American charged over Japanese woman's death ahead of Obama visit | Reuters
TOKYO An American man working at a U.S. military base on the Japanese island of Okinawa was arrested Thursday on suspicion of dumping the body of a 20-year-old Japanese woman, Okinawa police said, a case likely to stir up anti-U.S. sentiment ahead of an impending visit next week by President Barack Obama
TOKYO An American man working at a U.S. military base on the Japanese island of Okinawa was arrested Thursday on suspicion of dumping the body of a 20-year-old Japanese woman, Okinawa police said, a case likely to stir up anti-U.S. sentiment ahead of an impending visit next week by President Barack Obama.
The 32-year-old civilian admitted to abandoning the corpse but did not make any clear comments about whether he killed the woman, a police spokesman said.
Japan's Foreign Minister Fumio Kishida summoned Caroline Kennedy, U.S. ambassador to Japan, to lodge a protest.
"I expressed a strong regret to Ambassador Kennedy and lodged a stern protest. I told her an incident like this is inexcusable and that I feel strong indignation," Kishida told reporters after the meeting.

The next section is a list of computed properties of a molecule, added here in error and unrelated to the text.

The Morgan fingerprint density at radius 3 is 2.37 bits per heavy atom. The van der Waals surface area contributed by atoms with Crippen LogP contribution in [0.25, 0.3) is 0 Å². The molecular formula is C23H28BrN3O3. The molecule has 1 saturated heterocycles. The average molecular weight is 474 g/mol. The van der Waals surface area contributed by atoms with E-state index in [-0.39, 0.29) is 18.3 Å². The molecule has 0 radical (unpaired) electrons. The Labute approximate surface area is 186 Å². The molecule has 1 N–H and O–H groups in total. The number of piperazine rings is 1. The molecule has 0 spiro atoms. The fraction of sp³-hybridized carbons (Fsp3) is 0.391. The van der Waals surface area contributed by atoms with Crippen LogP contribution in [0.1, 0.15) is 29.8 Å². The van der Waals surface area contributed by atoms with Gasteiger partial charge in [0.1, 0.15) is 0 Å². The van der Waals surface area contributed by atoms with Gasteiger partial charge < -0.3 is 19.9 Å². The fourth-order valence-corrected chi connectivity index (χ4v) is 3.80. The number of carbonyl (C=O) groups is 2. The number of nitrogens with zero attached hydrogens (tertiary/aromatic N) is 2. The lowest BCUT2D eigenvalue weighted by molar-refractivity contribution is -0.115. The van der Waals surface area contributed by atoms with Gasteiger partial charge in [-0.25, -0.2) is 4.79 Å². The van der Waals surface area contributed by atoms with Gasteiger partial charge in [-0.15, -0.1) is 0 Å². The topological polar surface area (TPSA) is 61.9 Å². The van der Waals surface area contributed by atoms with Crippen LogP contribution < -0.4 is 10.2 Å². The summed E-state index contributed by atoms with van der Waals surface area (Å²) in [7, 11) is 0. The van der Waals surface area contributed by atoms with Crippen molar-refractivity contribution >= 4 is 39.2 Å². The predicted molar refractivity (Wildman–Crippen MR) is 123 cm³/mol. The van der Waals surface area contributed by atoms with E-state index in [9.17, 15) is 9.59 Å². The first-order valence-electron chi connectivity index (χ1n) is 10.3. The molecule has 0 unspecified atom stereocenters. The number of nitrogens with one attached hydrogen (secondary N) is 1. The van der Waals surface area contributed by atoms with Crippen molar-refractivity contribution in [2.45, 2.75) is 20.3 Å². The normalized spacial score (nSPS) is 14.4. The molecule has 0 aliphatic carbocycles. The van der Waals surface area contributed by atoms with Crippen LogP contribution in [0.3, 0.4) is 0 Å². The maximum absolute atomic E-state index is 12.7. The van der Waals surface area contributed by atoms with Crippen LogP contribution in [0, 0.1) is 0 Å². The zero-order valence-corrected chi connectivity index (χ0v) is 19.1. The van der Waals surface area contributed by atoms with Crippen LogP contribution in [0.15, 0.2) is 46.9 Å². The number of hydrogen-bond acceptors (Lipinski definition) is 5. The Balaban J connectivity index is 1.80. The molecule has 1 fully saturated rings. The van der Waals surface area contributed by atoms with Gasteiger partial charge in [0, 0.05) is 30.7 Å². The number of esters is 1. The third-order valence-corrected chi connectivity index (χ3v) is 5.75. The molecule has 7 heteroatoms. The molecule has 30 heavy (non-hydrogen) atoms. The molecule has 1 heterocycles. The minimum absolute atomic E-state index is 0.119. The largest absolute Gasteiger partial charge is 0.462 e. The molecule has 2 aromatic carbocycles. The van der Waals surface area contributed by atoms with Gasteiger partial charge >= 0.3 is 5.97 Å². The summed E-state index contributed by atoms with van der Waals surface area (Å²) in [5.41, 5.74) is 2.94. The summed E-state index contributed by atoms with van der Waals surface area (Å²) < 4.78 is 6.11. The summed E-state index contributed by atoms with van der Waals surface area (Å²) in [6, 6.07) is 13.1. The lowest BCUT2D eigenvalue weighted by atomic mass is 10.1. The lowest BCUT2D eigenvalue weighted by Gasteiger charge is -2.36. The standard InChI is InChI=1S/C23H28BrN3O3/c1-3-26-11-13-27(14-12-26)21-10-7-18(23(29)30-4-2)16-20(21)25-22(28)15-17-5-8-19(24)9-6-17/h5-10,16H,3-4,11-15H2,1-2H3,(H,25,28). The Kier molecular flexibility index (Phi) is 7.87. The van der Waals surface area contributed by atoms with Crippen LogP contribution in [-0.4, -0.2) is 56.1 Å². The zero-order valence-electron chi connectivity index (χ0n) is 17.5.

Kennedy told Kishida the U.S. would redouble its efforts to prevent the recurrence of similar incidents, the foreign minister said.
In Washington, State Department spokesman John Kirby expressed condolences and said U.S. authorities were following the case closely.
"This is a terrible tragedy and it's obviously an outrage. We're treating this situation with the utmost seriousness," Kirby said at a daily news briefing.
Obama, who is due to attend a Group of Seven summit next week, will become the first U.S. president to visit the city of Hiroshima, destroyed by a U.S. atomic bomb 71 years ago.
Okinawa, the site of a bloody World War Two land battle, hosts the bulk of U.S. military forces in Japan, and many residents resent what they see as an unfair burden. U.S. installations take up about 18 percent of Okinawa's land.
In 1995, a 12-year-old Japanese schoolgirl was raped by three U.S. servicemen on Okinawa, sparking huge protests among local residents, many of whom associate U.S. bases with noise, pollution and crime.
(Reporting by Kiyoshi Takenaka; additional reporting by Doina Chiacu in Washington; editing by Nick Macfie and Ed Osmond)
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